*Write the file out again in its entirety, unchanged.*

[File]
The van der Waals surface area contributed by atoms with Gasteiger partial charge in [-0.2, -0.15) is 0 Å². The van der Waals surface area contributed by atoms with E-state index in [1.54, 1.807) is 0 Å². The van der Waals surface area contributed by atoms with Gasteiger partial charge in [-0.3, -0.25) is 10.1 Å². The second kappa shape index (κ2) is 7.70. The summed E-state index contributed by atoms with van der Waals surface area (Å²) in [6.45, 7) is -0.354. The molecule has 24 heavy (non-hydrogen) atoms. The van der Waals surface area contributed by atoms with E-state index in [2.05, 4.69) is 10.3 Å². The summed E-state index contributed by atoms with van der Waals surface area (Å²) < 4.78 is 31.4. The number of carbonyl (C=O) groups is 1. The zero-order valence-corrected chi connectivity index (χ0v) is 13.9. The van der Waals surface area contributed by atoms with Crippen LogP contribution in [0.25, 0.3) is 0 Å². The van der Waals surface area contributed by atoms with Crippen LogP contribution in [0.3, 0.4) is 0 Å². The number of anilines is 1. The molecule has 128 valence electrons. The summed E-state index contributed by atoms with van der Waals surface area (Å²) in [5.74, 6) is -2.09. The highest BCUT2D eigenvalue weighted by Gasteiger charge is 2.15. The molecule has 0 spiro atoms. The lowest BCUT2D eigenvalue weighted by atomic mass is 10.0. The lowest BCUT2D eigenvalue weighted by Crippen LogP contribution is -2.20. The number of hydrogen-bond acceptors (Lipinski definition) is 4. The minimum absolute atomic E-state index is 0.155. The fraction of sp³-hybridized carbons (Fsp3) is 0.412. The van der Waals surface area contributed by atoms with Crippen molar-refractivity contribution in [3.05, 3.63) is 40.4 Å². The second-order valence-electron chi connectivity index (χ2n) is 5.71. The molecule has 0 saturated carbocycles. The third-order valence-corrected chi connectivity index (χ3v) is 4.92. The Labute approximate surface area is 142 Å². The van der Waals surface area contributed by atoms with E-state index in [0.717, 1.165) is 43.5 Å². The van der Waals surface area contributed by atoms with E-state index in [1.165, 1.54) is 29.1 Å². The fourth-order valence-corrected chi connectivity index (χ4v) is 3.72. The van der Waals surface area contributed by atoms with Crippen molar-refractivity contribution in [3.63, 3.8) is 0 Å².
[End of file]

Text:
The van der Waals surface area contributed by atoms with Gasteiger partial charge in [-0.2, -0.15) is 0 Å². The van der Waals surface area contributed by atoms with E-state index in [1.54, 1.807) is 0 Å². The van der Waals surface area contributed by atoms with Gasteiger partial charge in [-0.3, -0.25) is 10.1 Å². The second kappa shape index (κ2) is 7.70. The summed E-state index contributed by atoms with van der Waals surface area (Å²) in [6.45, 7) is -0.354. The molecule has 24 heavy (non-hydrogen) atoms. The van der Waals surface area contributed by atoms with E-state index in [2.05, 4.69) is 10.3 Å². The summed E-state index contributed by atoms with van der Waals surface area (Å²) < 4.78 is 31.4. The number of carbonyl (C=O) groups is 1. The zero-order valence-corrected chi connectivity index (χ0v) is 13.9. The van der Waals surface area contributed by atoms with Crippen LogP contribution in [0.25, 0.3) is 0 Å². The van der Waals surface area contributed by atoms with Crippen LogP contribution in [0.3, 0.4) is 0 Å². The number of anilines is 1. The molecule has 128 valence electrons. The summed E-state index contributed by atoms with van der Waals surface area (Å²) in [5.74, 6) is -2.09. The highest BCUT2D eigenvalue weighted by Gasteiger charge is 2.15. The molecule has 0 spiro atoms. The lowest BCUT2D eigenvalue weighted by atomic mass is 10.0. The lowest BCUT2D eigenvalue weighted by Crippen LogP contribution is -2.20. The number of hydrogen-bond acceptors (Lipinski definition) is 4. The minimum absolute atomic E-state index is 0.155. The fraction of sp³-hybridized carbons (Fsp3) is 0.412. The van der Waals surface area contributed by atoms with Crippen molar-refractivity contribution in [3.05, 3.63) is 40.4 Å². The second-order valence-electron chi connectivity index (χ2n) is 5.71. The molecule has 0 saturated carbocycles. The third-order valence-corrected chi connectivity index (χ3v) is 4.92. The Labute approximate surface area is 142 Å². The van der Waals surface area contributed by atoms with E-state index in [0.717, 1.165) is 43.5 Å². The van der Waals surface area contributed by atoms with E-state index in [1.165, 1.54) is 29.1 Å². The fourth-order valence-corrected chi connectivity index (χ4v) is 3.72. The van der Waals surface area contributed by atoms with Crippen molar-refractivity contribution in [3.63, 3.8) is 0 Å².